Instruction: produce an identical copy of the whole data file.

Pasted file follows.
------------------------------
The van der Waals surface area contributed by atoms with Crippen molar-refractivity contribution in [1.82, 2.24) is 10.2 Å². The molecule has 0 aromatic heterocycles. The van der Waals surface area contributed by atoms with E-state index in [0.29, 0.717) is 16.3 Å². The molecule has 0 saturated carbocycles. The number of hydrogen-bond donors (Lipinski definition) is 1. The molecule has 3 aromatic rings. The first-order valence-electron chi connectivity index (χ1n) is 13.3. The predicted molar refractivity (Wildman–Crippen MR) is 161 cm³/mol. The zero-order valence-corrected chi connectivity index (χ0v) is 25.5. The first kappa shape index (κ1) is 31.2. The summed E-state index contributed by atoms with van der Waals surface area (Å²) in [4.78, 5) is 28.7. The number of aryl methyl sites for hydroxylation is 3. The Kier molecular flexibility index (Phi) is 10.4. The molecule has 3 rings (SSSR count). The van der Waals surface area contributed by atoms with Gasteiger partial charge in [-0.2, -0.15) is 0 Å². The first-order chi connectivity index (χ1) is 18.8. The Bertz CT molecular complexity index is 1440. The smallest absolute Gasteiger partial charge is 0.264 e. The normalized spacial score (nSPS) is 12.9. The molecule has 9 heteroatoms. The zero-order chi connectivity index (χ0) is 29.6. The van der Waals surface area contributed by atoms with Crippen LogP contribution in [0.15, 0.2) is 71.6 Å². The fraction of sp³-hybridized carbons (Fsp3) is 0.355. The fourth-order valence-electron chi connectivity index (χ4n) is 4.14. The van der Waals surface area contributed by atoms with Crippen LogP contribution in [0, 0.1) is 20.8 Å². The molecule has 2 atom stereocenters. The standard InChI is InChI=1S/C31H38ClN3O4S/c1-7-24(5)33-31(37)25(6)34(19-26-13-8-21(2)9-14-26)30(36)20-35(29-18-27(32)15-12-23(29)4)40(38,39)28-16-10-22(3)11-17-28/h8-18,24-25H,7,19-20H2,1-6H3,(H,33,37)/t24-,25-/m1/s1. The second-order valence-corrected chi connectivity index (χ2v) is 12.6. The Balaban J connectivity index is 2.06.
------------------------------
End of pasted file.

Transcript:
The van der Waals surface area contributed by atoms with Crippen molar-refractivity contribution in [1.82, 2.24) is 10.2 Å². The molecule has 0 aromatic heterocycles. The van der Waals surface area contributed by atoms with E-state index in [0.29, 0.717) is 16.3 Å². The molecule has 0 saturated carbocycles. The number of hydrogen-bond donors (Lipinski definition) is 1. The molecule has 3 aromatic rings. The first-order valence-electron chi connectivity index (χ1n) is 13.3. The predicted molar refractivity (Wildman–Crippen MR) is 161 cm³/mol. The zero-order valence-corrected chi connectivity index (χ0v) is 25.5. The first kappa shape index (κ1) is 31.2. The summed E-state index contributed by atoms with van der Waals surface area (Å²) in [4.78, 5) is 28.7. The number of aryl methyl sites for hydroxylation is 3. The Kier molecular flexibility index (Phi) is 10.4. The molecule has 3 rings (SSSR count). The van der Waals surface area contributed by atoms with Gasteiger partial charge in [-0.2, -0.15) is 0 Å². The first-order chi connectivity index (χ1) is 18.8. The Bertz CT molecular complexity index is 1440. The smallest absolute Gasteiger partial charge is 0.264 e. The normalized spacial score (nSPS) is 12.9. The molecule has 9 heteroatoms. The zero-order chi connectivity index (χ0) is 29.6. The van der Waals surface area contributed by atoms with Crippen LogP contribution in [0.15, 0.2) is 71.6 Å². The fraction of sp³-hybridized carbons (Fsp3) is 0.355. The fourth-order valence-electron chi connectivity index (χ4n) is 4.14. The van der Waals surface area contributed by atoms with Crippen LogP contribution in [0, 0.1) is 20.8 Å². The molecule has 2 atom stereocenters. The standard InChI is InChI=1S/C31H38ClN3O4S/c1-7-24(5)33-31(37)25(6)34(19-26-13-8-21(2)9-14-26)30(36)20-35(29-18-27(32)15-12-23(29)4)40(38,39)28-16-10-22(3)11-17-28/h8-18,24-25H,7,19-20H2,1-6H3,(H,33,37)/t24-,25-/m1/s1. The second-order valence-corrected chi connectivity index (χ2v) is 12.6. The Balaban J connectivity index is 2.06.